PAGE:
Southern Pride

front porch

We’ve heard much about Southern pride and Southern heritage in 2015. I’m a Southern** transplant who is getting close to being able to say she’s lived longer in the North than she did in the South. Still, when you’re born and bred in the South, and most of your relatives live in the South, the South stays in your blood, no matter how long you’ve lived up North. Like almost all Southerners, I’m proud of my roots. That doesn’t mean that, like almost all Southerners, I don’t also have ambivalent feelings about the South. It’s a region of our country that is complicated, that poses problems for men and women with strong hearts and minds.

Nobody, but nobody was more proud to be a Southerner than my father. If he’d had his way, he probably never would’ve traveled above the Mason Dixon line or west of the Mississippi River (the main reason he did both was to visit his wayward children who insisted on living all over this country). He would’ve been content just to travel the South and the rest of the world. He complained bitterly about such things as the loss of Southern accents and the loss of Southern manners, both of which he blamed on a. television and b. the influx of people moving into the South from other areas of the country.

And yet, my father stopped flying the Confederate flag over thirty years ago. He liked to quote the Confederate general who, after the South lost the war, said something to the affect about its being time to fold the flag and put it away. My sister tells me he described himself to her as having been a “Confederate dunderhead”. He’d been influenced by the Southern mythos growing up. But he was also a historian and a reader. The more he read, the more he came to realize that the U.S. Civil War (which, by the way, I never heard him or any of our relatives refer to as “the war between the states”. As a matter of fact, since he was a world historian, he’d often ask the question, “Which Civil War?” when people jumped right in talking about “The Civil War”) was a travesty, that the South should be ashamed, not proud of its role in supporting slavery, in fighting against freedom for all. He was a man who visited Apartheid South Africa in the 1980s and told me, “Here’s this old man — he was an ancient 50-something at the time — who grew up in the Jim Crow South, and you don’t know how offended I was by the ‘Whites Only’ signs I saw.’”

In other words, he was someone who educated himself. When presented with new information contradicting all he’d once held dear, he didn’t cling to the old ways. He boldly took a broader point of view when he found his old views to be wrong, especially when he discovered how offensive they were. He did what we’re all meant to do over a course of a lifetime: he changed. By the time he died, his favorite president was Abraham Lincoln. And, yet, he was still a proud Southerner.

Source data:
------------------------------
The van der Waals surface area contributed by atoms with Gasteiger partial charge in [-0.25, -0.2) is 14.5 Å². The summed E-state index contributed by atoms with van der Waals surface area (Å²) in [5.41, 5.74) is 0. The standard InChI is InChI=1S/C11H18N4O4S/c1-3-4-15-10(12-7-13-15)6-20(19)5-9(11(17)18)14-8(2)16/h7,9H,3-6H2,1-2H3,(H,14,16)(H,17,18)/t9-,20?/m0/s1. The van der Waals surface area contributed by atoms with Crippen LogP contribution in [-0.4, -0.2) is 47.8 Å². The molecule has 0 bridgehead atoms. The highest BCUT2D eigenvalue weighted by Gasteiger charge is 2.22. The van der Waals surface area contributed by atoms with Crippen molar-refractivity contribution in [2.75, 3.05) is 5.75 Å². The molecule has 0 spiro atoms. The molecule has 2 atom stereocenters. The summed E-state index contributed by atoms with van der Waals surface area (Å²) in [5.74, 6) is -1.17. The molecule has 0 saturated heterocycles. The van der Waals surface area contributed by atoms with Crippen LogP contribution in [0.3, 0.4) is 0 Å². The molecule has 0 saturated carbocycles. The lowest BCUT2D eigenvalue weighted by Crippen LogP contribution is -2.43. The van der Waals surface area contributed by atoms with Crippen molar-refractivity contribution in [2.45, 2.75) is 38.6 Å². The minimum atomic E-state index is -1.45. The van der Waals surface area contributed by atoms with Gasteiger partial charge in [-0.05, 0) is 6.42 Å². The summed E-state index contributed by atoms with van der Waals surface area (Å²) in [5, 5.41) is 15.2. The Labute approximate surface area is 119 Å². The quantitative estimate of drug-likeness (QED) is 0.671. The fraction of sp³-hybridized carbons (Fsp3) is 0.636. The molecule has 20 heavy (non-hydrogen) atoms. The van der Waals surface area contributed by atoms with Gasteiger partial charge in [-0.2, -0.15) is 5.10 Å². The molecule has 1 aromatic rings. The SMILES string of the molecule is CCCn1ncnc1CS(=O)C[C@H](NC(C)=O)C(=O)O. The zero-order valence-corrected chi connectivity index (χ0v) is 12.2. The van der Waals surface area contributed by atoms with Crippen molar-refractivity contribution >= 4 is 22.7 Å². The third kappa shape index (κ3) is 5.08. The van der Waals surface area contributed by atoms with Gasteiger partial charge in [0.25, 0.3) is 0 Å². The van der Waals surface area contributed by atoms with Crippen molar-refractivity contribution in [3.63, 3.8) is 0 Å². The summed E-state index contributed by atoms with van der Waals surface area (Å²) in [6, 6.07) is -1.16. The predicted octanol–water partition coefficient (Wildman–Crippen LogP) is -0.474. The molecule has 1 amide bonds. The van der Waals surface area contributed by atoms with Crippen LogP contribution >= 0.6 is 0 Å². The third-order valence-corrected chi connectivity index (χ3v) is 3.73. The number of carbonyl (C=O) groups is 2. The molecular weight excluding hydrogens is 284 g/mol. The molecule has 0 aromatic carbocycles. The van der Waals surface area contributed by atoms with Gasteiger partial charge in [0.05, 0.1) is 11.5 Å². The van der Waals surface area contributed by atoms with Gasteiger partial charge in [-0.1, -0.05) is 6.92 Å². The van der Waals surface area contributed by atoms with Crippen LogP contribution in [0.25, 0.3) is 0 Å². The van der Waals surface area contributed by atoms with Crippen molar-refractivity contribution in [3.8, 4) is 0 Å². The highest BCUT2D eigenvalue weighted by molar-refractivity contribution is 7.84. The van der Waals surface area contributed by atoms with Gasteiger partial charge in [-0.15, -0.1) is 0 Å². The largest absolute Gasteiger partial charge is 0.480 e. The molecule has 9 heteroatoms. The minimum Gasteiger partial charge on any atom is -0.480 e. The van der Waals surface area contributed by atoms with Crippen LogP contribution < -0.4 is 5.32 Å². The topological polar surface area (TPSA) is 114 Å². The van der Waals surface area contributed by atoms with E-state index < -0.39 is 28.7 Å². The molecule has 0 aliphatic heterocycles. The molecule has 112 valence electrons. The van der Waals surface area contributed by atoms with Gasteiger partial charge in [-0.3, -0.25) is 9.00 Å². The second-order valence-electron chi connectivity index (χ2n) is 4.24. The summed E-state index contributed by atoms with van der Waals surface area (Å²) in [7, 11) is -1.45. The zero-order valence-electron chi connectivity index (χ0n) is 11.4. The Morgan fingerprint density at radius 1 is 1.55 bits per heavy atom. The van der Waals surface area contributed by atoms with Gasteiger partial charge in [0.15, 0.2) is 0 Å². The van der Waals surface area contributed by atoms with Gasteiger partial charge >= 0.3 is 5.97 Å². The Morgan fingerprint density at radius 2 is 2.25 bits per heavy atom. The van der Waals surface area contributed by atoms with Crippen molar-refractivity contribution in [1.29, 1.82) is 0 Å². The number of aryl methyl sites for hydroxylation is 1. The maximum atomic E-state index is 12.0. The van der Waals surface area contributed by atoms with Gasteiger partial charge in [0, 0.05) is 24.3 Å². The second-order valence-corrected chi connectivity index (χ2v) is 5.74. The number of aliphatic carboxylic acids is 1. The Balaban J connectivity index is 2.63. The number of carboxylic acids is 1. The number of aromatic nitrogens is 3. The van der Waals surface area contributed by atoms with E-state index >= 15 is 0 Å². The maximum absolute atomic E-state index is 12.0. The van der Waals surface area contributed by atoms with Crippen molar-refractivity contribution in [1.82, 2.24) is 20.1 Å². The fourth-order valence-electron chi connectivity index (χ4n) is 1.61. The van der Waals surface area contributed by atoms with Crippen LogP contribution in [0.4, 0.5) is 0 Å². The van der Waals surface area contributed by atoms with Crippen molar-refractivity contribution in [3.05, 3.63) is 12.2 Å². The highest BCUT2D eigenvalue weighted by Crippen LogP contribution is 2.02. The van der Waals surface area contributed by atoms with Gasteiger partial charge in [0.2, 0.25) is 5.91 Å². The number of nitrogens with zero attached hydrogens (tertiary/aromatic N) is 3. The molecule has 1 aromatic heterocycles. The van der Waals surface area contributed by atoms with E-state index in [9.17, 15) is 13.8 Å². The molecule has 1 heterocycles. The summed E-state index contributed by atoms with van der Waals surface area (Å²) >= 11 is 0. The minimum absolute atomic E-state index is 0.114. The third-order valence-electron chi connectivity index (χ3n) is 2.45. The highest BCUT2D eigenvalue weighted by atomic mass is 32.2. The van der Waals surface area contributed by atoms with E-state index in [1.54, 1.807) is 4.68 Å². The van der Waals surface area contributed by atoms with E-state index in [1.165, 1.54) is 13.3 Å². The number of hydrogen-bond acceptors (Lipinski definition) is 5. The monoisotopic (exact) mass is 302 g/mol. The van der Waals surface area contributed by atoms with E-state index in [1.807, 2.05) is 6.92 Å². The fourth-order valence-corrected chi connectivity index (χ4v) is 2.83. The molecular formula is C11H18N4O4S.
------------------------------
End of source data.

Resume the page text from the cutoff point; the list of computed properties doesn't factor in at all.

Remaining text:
If my father could do that, every Southerner can. Southern pride doesn’t have to focus on the U.S. Civil War, which, along with the institution of slavery, is a shameful legacy. I find nothing to be proud of when I think of my forebears who owned slaves and fought in that war. I don’t feel a need to honor those forebears (especially since I’ve heard, in good old Southern fashion, hilarious stories of how stupid some of them were. One was out west, walked into a saloon, made all the men there salute the Confederate flag at gun point. When he turned to leave, he allegedly said, “Now, I know y’all are too gentlemanly to shoot me in the back as I walk out.” My father liked to relate his resemblance to a sieve when they were done with him.) These forebears of mine were probably as racist as they come. My guess is if I met any of them today, I’d think they were class A jerks. I wouldn’t honor them. I’d have nothing to do with them. Why would I want to honor such people?

And, yes, since statistics would tell us I probably had forebears from many different social classes, I’m sure they didn’t all own slaves. Only the wealthy owned plantations. Still. Think about it. Those who don’t own McMansions and huge, expensive SUVs today are often striving to do so, finding nothing wrong with such ambition, even though owning such things may be harming other people as well as our planet. My guess is that my forebears who didn’t own plantations and slaves were envious of those who did, were striving in this new land of possibility, to get where those people were. They probably found nothing wrong with slavery. After all, if they were opposed to slavery, they would have fought for the North not the South, the way some brave souls did.

The United States as a whole should be proud of its Civil War because it was a war fought to end slavery, and slavery did end. Name another country in the world that fought a war over the atrocious practice of owning fellow human beings for economic gain. Without that war, slavery would inevitably have ended in this country, but it might have taken much longer. Many wars have been fought for far less noble causes. We should come together over this pride, not remain divided.

I’m not proud of the South’s role in the U.S. Civil War, but I’m damn proud of how far the South has come since the U.S. Civil Rights movement. I may not be proud of my forebears who fought in the U.S. Civil War, but I’m very proud of people like my father. And the South is full of them, people who were living in the South during the Civil Rights movement and who were changed by it. Because we Southerners haven’t spent the last sixty years sitting around ignoring our own racial divide while pointing our fingers at some other region of the country, talking about how racist it is, the South, which still has a long way to go, has made bigger and better strides than the North (Martin Luther King, Jr. actually predicted this would happen, that true integration would come more quickly to the South than to the North). If I’m going to be proud of my history, what I’m proud of are those Southerners who didn’t resist civil rights, who fought for it, who came to loathe blatantly racist neighbors, who stood up for and marched with people of color. And this is recent history. These people are still alive. These are the people, black and white, of whom we Southerners need to be proud. Look how far the region has come. The first elected black governor in the United States was from the South (Douglas Wilder, Virginia).